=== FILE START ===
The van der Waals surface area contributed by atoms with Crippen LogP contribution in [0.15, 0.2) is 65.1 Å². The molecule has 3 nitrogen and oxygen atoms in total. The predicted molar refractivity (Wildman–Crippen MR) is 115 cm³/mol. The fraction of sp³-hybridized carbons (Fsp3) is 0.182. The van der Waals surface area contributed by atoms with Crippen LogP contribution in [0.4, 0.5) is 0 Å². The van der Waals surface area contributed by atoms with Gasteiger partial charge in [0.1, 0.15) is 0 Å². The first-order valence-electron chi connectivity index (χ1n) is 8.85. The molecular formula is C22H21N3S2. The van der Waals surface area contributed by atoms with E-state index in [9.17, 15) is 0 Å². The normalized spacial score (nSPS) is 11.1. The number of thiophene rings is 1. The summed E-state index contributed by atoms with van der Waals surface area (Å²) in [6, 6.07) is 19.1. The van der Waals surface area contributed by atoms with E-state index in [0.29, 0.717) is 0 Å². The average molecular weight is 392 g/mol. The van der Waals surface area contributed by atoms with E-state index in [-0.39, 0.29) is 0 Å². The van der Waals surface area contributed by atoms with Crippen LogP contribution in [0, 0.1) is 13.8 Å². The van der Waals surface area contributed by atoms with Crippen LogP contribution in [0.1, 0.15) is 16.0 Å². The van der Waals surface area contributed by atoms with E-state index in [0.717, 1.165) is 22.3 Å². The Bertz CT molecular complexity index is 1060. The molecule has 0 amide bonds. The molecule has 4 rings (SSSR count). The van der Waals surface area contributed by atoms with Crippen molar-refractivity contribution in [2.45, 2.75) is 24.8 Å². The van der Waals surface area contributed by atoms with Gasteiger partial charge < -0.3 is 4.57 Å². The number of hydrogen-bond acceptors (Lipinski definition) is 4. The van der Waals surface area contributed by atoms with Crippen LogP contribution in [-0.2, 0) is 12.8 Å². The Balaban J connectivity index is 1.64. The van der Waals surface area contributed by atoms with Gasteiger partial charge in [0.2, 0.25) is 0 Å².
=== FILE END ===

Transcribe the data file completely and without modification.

The van der Waals surface area contributed by atoms with Crippen LogP contribution in [0.15, 0.2) is 65.1 Å². The molecule has 3 nitrogen and oxygen atoms in total. The predicted molar refractivity (Wildman–Crippen MR) is 115 cm³/mol. The fraction of sp³-hybridized carbons (Fsp3) is 0.182. The van der Waals surface area contributed by atoms with Crippen LogP contribution in [0.4, 0.5) is 0 Å². The van der Waals surface area contributed by atoms with Gasteiger partial charge in [0.1, 0.15) is 0 Å². The first-order valence-electron chi connectivity index (χ1n) is 8.85. The molecular formula is C22H21N3S2. The van der Waals surface area contributed by atoms with E-state index in [9.17, 15) is 0 Å². The normalized spacial score (nSPS) is 11.1. The number of thiophene rings is 1. The summed E-state index contributed by atoms with van der Waals surface area (Å²) in [6, 6.07) is 19.1. The van der Waals surface area contributed by atoms with E-state index in [0.29, 0.717) is 0 Å². The average molecular weight is 392 g/mol. The van der Waals surface area contributed by atoms with E-state index in [-0.39, 0.29) is 0 Å². The van der Waals surface area contributed by atoms with Crippen LogP contribution in [0, 0.1) is 13.8 Å². The van der Waals surface area contributed by atoms with Crippen LogP contribution in [0.1, 0.15) is 16.0 Å². The van der Waals surface area contributed by atoms with E-state index in [0.717, 1.165) is 22.3 Å². The Bertz CT molecular complexity index is 1060. The molecule has 0 amide bonds. The molecule has 4 rings (SSSR count). The van der Waals surface area contributed by atoms with Crippen molar-refractivity contribution in [2.45, 2.75) is 24.8 Å². The van der Waals surface area contributed by atoms with Gasteiger partial charge < -0.3 is 4.57 Å². The number of hydrogen-bond acceptors (Lipinski definition) is 4. The van der Waals surface area contributed by atoms with Crippen LogP contribution in [-0.2, 0) is 12.8 Å². The Balaban J connectivity index is 1.64. The van der Waals surface area contributed by atoms with Gasteiger partial charge in [0.2, 0.25) is 0 Å².